A recent English writer says: “Etiquette may be defined as the minor morality of life. No observances, however minute, that tend to spare the feelings of others, can be classed under the head of trivialities; and politeness, which is but another name for general amiability, will oil the creaking wheels of life more effectually than any of those unguents supplied by mere wealth and station.” While the social observances, customs and rules which have grown up are numerous, and some perhaps considered trivial, they are all grounded upon principles of kindness to one another, and spring from the impulses of a good heart and from friendly feelings. The truly polite man acts from the highest and noblest ideas of what is right.
Lord Chesterfield declared good breeding to be “the result of much good sense, some good nature and a little self-denial for the sake of others, and with a view to obtain the same indulgence from them.” Again he says: “Good sense and good nature suggest civility in general, but in good breeding there are a thousand little delicacies which are established only by custom.”
No one quality of the mind and heart is more important as an element conducive to worldly success than civility—that feeling of kindness and love for our fellow-beings which is expressed in pleasing manners. Yet how many of our young men, with an affected contempt for the forms and conventionalities of life, assume to despise those delicate attentions, that exquisite tenderness of thought and manner, that mark the true gentleman.
MANNERS AS AN ELEMENT OF SUCCESS.
History repeats, over and over again, examples showing that it is the bearing of a man toward his fellow-men which, more than any other one quality of his nature, promotes or retards his advancement in life. The success or failure of one’s plans have often turned upon the address and manner of the man. Though there are a few people who can look beyond the rough husk or shell of a fellow-being to the finer qualities hidden within, yet the vast majority, not so keen-visaged nor tolerant, judge a person by his appearance and demeanor, more than by his substantial character. Experience of every day life teaches us, if we would but learn, that civility is not only one of the essentials of high success, but that it is almost a fortune of itself, and that he who has this quality in perfection, though a blockhead, is almost sure to succeed where, without it, even men of good ability fail.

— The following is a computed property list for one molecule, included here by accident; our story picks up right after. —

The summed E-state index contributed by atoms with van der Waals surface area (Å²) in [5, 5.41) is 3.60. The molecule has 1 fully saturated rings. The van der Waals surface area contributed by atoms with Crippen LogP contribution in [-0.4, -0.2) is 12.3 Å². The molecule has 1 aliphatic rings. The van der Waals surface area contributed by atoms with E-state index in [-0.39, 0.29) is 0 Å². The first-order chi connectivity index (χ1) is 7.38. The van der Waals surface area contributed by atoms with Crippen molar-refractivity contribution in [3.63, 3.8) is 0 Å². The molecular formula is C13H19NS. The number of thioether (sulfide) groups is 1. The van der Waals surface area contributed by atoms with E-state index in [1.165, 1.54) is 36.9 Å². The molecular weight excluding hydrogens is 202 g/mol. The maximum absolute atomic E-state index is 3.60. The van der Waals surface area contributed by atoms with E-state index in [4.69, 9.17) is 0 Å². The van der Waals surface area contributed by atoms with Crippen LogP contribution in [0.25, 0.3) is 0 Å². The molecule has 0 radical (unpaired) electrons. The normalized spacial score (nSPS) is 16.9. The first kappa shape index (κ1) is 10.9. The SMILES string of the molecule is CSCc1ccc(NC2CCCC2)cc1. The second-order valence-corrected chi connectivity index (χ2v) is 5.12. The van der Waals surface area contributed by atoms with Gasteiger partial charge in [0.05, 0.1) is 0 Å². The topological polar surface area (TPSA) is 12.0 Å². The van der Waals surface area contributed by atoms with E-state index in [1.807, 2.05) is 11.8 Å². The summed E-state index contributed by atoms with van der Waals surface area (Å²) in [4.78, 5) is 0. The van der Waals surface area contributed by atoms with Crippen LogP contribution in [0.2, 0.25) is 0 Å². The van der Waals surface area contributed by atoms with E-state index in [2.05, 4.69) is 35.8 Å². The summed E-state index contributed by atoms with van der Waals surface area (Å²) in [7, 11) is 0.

A good manner is the best letter of recommendation among strangers. Civility, refinement and gentleness are passports to hearts and homes, while awkwardness, coarseness and gruffness are met with locked doors and closed hearts. Emerson says: “Give a boy address and accomplishments, and you give him the mastery of palaces and fortunes wherever he goes; he has not the trouble of earning or owning them; they solicit him to enter and possess.”